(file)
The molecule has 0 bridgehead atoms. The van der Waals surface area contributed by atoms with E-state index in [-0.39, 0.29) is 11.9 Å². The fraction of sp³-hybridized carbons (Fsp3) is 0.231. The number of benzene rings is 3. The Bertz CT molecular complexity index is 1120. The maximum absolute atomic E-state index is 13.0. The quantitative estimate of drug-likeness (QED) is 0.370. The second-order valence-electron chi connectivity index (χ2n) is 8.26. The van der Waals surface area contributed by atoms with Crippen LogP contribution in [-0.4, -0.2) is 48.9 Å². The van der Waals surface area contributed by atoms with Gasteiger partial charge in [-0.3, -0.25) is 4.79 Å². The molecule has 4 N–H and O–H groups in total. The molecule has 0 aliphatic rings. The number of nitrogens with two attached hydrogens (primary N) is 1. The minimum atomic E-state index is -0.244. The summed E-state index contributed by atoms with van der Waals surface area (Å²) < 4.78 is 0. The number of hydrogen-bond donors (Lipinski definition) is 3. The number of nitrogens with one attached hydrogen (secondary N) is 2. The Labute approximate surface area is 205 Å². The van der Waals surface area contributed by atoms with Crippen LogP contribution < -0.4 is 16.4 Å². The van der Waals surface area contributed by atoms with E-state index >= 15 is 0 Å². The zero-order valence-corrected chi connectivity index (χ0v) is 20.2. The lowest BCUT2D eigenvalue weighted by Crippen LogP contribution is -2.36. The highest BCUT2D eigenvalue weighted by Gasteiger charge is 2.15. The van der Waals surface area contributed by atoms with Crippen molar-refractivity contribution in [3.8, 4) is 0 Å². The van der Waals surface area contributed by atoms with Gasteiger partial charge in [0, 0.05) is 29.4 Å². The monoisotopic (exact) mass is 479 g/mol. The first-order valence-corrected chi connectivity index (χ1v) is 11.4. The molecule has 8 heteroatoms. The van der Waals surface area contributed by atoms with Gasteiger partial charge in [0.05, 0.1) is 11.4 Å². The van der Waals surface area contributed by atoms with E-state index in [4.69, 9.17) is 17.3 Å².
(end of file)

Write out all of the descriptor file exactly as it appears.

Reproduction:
The molecule has 0 bridgehead atoms. The van der Waals surface area contributed by atoms with E-state index in [-0.39, 0.29) is 11.9 Å². The fraction of sp³-hybridized carbons (Fsp3) is 0.231. The number of benzene rings is 3. The Bertz CT molecular complexity index is 1120. The maximum absolute atomic E-state index is 13.0. The quantitative estimate of drug-likeness (QED) is 0.370. The second-order valence-electron chi connectivity index (χ2n) is 8.26. The van der Waals surface area contributed by atoms with Crippen LogP contribution in [-0.4, -0.2) is 48.9 Å². The van der Waals surface area contributed by atoms with Gasteiger partial charge in [-0.3, -0.25) is 4.79 Å². The molecule has 4 N–H and O–H groups in total. The molecule has 0 aliphatic rings. The number of nitrogens with two attached hydrogens (primary N) is 1. The minimum atomic E-state index is -0.244. The summed E-state index contributed by atoms with van der Waals surface area (Å²) < 4.78 is 0. The number of hydrogen-bond donors (Lipinski definition) is 3. The number of nitrogens with one attached hydrogen (secondary N) is 2. The Labute approximate surface area is 205 Å². The van der Waals surface area contributed by atoms with Crippen LogP contribution < -0.4 is 16.4 Å². The van der Waals surface area contributed by atoms with E-state index >= 15 is 0 Å². The zero-order valence-corrected chi connectivity index (χ0v) is 20.2. The lowest BCUT2D eigenvalue weighted by Crippen LogP contribution is -2.36. The highest BCUT2D eigenvalue weighted by Gasteiger charge is 2.15. The van der Waals surface area contributed by atoms with Crippen molar-refractivity contribution in [3.8, 4) is 0 Å². The van der Waals surface area contributed by atoms with Gasteiger partial charge in [0, 0.05) is 29.4 Å². The monoisotopic (exact) mass is 479 g/mol. The first-order valence-corrected chi connectivity index (χ1v) is 11.4. The molecule has 8 heteroatoms. The van der Waals surface area contributed by atoms with Gasteiger partial charge in [0.05, 0.1) is 11.4 Å². The van der Waals surface area contributed by atoms with E-state index in [4.69, 9.17) is 17.3 Å².